“We’ve been adaptable around the two-point shot, we’ve been adaptable around returning to training and around COVID-19 so this is just one more thing to put in the folder,” she said. “We are giving the league a bit of time with, obviously, what has been a crazy few months as they’re still working out the final details.”
On Sunday, the league woke up to news all teams outside Queensland would be moved to the Sunshine Coast, amid rising COVID-19 cases in Victoria and NSW.
A number of players are giving up part-time work, study and other commitments to make the move, but are yet to be told by the league when they will be required to travel.
Super Netball said more clarity would be given on the Super Shot in coming days, once the new schedule is finalised on Thursday or Friday.
On Wednesday, the Giants practised the Super Shot despite the lack of clarity about the rule.
Young gun Kiera Austin said there were a number of technical points that needed to be worked through.
“If you step from the one-point into the two-point, whether that’s considered a two-point … if the ball’s in the air on five minutes … does it count as a two-pointer if it has gone through after the five minutes?” she said.
Austin said players are hoping when there is five minutes left on the clock the hoop will light up and a siren or music would be played to alert players.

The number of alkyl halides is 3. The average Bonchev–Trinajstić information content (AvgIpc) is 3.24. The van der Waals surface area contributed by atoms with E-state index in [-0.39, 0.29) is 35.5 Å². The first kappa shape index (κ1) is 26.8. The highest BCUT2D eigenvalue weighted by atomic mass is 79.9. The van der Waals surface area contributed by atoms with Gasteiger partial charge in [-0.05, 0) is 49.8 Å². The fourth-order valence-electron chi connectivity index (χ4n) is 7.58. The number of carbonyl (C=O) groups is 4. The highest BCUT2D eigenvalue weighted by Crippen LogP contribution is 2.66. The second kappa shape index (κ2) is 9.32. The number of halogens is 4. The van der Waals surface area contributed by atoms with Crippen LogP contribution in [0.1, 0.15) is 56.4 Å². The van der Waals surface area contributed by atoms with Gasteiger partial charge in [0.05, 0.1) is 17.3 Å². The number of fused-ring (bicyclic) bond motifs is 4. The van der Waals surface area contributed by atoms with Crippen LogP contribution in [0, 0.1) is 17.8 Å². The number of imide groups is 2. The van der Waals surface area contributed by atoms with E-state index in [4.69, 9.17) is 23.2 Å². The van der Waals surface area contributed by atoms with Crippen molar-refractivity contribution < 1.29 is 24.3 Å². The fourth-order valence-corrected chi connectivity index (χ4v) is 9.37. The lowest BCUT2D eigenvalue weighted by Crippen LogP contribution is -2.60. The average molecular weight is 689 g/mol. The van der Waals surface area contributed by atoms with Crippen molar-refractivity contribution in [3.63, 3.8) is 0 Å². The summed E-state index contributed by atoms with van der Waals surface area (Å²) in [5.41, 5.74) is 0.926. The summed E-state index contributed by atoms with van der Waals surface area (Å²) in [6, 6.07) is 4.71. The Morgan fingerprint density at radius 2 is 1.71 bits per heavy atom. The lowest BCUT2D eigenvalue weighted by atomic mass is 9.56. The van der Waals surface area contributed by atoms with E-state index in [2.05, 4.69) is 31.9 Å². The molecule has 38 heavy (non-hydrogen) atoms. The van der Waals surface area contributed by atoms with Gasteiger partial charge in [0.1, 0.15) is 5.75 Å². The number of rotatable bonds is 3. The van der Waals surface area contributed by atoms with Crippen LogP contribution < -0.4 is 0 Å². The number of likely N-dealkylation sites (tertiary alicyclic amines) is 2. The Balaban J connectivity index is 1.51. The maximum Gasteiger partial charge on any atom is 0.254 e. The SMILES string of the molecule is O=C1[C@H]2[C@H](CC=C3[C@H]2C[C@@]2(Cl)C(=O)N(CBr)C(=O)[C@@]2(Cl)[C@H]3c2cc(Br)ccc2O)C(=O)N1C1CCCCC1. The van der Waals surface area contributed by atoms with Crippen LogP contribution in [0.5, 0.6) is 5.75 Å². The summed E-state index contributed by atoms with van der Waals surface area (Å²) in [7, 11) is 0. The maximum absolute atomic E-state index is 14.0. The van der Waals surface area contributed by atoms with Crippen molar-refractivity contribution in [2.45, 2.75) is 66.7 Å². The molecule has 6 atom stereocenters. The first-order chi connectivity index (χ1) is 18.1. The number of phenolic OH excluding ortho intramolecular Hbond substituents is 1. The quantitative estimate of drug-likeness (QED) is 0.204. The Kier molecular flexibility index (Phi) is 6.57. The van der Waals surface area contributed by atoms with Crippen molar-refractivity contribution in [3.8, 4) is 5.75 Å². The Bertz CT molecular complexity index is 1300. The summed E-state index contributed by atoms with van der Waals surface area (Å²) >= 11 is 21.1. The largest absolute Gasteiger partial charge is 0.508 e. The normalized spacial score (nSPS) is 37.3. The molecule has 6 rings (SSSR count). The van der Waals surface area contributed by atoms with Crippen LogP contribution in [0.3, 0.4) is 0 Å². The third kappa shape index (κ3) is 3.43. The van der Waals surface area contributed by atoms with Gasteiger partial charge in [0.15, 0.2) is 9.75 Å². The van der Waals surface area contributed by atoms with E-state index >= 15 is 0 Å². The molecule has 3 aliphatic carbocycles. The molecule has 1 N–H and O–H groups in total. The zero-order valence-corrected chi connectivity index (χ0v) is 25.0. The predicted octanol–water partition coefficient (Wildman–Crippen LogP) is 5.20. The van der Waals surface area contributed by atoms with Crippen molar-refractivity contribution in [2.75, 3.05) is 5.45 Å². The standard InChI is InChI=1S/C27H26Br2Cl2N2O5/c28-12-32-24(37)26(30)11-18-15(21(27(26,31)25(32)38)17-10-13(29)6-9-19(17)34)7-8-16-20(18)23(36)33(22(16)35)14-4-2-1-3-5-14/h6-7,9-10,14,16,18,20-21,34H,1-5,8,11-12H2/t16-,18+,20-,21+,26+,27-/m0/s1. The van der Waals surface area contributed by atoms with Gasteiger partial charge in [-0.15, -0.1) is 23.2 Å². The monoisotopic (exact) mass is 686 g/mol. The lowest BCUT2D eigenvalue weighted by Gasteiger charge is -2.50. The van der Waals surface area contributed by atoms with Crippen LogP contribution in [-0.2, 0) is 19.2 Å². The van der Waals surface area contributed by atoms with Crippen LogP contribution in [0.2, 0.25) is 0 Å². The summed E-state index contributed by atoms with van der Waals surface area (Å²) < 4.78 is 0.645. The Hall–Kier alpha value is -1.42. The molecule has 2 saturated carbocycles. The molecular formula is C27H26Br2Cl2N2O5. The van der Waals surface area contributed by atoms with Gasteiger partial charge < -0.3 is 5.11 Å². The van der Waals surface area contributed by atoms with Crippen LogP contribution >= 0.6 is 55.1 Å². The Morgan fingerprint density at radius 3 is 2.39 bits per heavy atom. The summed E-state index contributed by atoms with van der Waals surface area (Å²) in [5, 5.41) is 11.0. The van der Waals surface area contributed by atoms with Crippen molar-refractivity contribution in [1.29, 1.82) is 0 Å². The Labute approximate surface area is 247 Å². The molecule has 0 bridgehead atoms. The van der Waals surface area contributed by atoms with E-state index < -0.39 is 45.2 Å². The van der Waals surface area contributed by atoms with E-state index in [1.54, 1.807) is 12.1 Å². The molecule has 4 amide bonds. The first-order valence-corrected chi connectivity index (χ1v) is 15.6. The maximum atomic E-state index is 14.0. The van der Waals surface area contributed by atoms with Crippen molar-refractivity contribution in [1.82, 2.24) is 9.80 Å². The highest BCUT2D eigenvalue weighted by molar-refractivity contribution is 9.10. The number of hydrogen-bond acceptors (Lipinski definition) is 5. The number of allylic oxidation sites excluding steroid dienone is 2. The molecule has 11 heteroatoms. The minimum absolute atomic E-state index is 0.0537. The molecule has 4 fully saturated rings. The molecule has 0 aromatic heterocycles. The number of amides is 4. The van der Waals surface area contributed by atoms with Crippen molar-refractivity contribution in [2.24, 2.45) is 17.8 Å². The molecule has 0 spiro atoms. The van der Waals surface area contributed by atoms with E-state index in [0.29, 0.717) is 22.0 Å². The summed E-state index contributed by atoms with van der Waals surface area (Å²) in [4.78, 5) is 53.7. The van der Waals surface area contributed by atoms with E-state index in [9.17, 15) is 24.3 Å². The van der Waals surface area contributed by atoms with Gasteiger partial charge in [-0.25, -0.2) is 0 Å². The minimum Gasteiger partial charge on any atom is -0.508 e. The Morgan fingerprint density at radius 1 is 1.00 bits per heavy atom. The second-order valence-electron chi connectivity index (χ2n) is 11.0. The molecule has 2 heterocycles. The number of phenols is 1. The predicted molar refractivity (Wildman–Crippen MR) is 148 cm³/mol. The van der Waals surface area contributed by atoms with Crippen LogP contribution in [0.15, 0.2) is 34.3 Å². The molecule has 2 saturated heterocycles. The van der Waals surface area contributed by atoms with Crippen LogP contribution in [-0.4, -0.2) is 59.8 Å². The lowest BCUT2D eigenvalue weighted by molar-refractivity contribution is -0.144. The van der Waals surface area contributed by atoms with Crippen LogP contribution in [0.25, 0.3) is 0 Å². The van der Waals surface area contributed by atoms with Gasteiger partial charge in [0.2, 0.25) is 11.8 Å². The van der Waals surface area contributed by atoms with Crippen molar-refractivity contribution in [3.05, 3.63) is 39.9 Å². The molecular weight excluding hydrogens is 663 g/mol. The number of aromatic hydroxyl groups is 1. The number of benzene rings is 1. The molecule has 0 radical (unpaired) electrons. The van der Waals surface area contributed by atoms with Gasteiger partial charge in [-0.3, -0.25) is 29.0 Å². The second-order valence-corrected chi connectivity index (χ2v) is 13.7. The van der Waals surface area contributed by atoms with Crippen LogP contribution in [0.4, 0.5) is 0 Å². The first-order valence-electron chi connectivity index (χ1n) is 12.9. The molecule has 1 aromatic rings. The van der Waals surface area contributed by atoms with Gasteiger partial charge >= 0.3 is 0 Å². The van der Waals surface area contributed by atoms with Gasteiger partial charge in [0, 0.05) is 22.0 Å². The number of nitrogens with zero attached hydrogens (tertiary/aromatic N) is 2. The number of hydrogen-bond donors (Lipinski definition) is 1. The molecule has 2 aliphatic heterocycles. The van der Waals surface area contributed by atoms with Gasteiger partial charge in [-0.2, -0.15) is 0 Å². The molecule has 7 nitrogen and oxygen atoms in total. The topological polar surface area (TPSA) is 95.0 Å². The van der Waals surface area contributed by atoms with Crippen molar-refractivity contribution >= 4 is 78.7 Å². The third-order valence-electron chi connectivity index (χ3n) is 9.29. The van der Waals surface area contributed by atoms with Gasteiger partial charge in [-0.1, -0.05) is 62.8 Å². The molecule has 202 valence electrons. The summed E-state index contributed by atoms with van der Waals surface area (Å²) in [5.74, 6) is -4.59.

The uncertainty around how the Super Shot will work has added insult to injury over the contentious change. The entire Super Netball playing group was opposed to the new rule when it was announced in June.
Collectively, Australia’s professional netballers sent a letter to the competition bosses arguing they were not consulted on the change. The players were also angered by the timing of the rule tweak amid the pandemic.
“Having to adjust our game so close to the season, there has been a lot of change,” Austin said. “The Super Shot was completely a blindsided thing that was just out of the blue … we’re taking the perspective now that anything can happen now and it is completely out of our control.”
The Giants are hopeful some matches will still be played in Sydney. The Giants and the Swifts have been told to prepare for a 24-hour travel turnaround to Queensland if the COVID-19 situation worsens and the border is closed.
“We’ve all accepted that we will be in Queensland for a good chunk of time … we are slowly coming to terms with the fact,” Austin said.
Sarah is a journalist for The Sydney Morning Herald.